Facts

The heart rate (HR) is one of the simplest and most informative of the cardiovascular parameters. Measuring it involves simply taking the subject's pulse, usually at the radial or carotid site. Heart rate reflects the amount of work the heart must do to meet the increased demands of the body when engaged in cross-country skiing. To understand this, we must compare the heart rate at rest and during exercise.

Resting Heart Rate

Resting heart rate averages 60 to 80 beats per minute. In middle-aged, unconditioned, sedentary individuals the resting rate can exceed 100 beats per minute. In highly conditioned endurance-trained athletes, such as Olympic cross-country skiers, resting rates in the range of 28 to 40 beats per minute have been reported. Your resting heart rate typically de-creases with age. It is also affected by environmental factors; for example, it increases with extremes in temperature and altitude.

  • The heart of a normal individual beats re-flexively about 40 million times a year. During this time, over 4000 gallons, or 10 tons, of blood are circulated each day, and every night the heart's workload is equivalent to a person carrying a thirty-pound pack to the top of the 10 -story Empire State Building.
  • Before the start of exercise, your pre-exercise heart rate usually increases well above normal resting values. This is called an anticipatory response. This response is mediated through release of the neurotrans-mitter norepinephrine from your sympathetic nervous system, and the hormone epinephrine from your adre-nal gland. Because the pre-exercise heart rate is elevated, reliable esti-mates of actual resting heart rate should be made only under conditions of total relaxation, such as early in the morning before arising from a restful night's sleep. Pre-exercise heart rates should not be used as estimates of resting heart rate.
  • The average individual has a resting heart rate between seventy and eighty beats per minute, whereas it is not uncommon for an Olympic cross-country skier's pulse to be in the low fifties or even in the forties.

To measure resting heart rate, take your pulse just after waking in the morning. The pulse should be taken while you are in a sitting or lying position. A range of 50-100 beats per minute for resting heart rate has been established as normal by the American Heart Association. However, research shows that adults with a resting heart rate over 70 have a greater risk of heart attack than those below 70.

Always take the resting heart rate under the same conditions. these conditions include:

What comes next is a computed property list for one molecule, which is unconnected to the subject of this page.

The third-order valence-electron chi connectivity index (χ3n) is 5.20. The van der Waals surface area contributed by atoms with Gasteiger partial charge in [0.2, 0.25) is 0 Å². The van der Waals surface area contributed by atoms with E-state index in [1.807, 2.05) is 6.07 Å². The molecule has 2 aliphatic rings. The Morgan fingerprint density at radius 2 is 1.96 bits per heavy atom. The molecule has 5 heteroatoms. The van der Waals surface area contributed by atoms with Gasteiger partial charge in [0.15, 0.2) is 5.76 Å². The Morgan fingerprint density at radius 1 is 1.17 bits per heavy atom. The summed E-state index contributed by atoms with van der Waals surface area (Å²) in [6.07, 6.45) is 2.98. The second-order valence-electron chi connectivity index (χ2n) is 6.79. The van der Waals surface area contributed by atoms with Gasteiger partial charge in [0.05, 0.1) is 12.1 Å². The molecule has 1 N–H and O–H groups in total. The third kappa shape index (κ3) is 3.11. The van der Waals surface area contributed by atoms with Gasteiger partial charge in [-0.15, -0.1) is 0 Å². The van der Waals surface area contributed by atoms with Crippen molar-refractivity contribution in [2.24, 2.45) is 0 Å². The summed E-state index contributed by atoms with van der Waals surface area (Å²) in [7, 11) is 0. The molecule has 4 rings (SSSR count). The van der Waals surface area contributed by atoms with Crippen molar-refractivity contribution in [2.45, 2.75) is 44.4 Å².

NOTE: An ideal time to take the pulse is immediately after waking from a night's sleep.

Take the resting heart rate for five days. Add the five resting heart rates and divide by five to obtain an average.

Day 1_________________
Day 2_________________
Day 3_________________
Day 4_________________
Day 5_________________ divided by 5 = __________________ Resting Heart Rate

To measure the exercise heart rate, do the following:

 

The heart of a normal individual beats ereflexively about 40 million times a year. During this time, over 4000 gallons, or 10 tons, of blood are circulated each day, and every night the heart's workload is equivalent to a person carrying a thirty pound pack to the top of the 102 story Empire state Building.

Before the start of exercise, your pre-exercise heart rate usually increases well above normal resting values. This is called an anticipatory response. this response is mediated through release of the neurotransmitter norepinephrine from your sympathetic nervous system, and the hormone epinephrine from your adrenal gland. Because the pre-exercise heart rate is elevated, reliable estimates of actual resting heart rate should be make only under conditions of total relaxation, such as early in the morning before arising from a restful night's sleep. Pre-exercise heart rates should not be used as estimates of resting heart rate.

The heart of a normal individual beats ereflexively about 40 million times a year. During this time, over 4000 gallons, or 10 tons, of blood are circulated each day, and every night the heart's workload is equivalent to a person carrying a thirty pound pack to the top of the 102 story Empire state Building.

 


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© April, 1998, Montana State University-Bozeman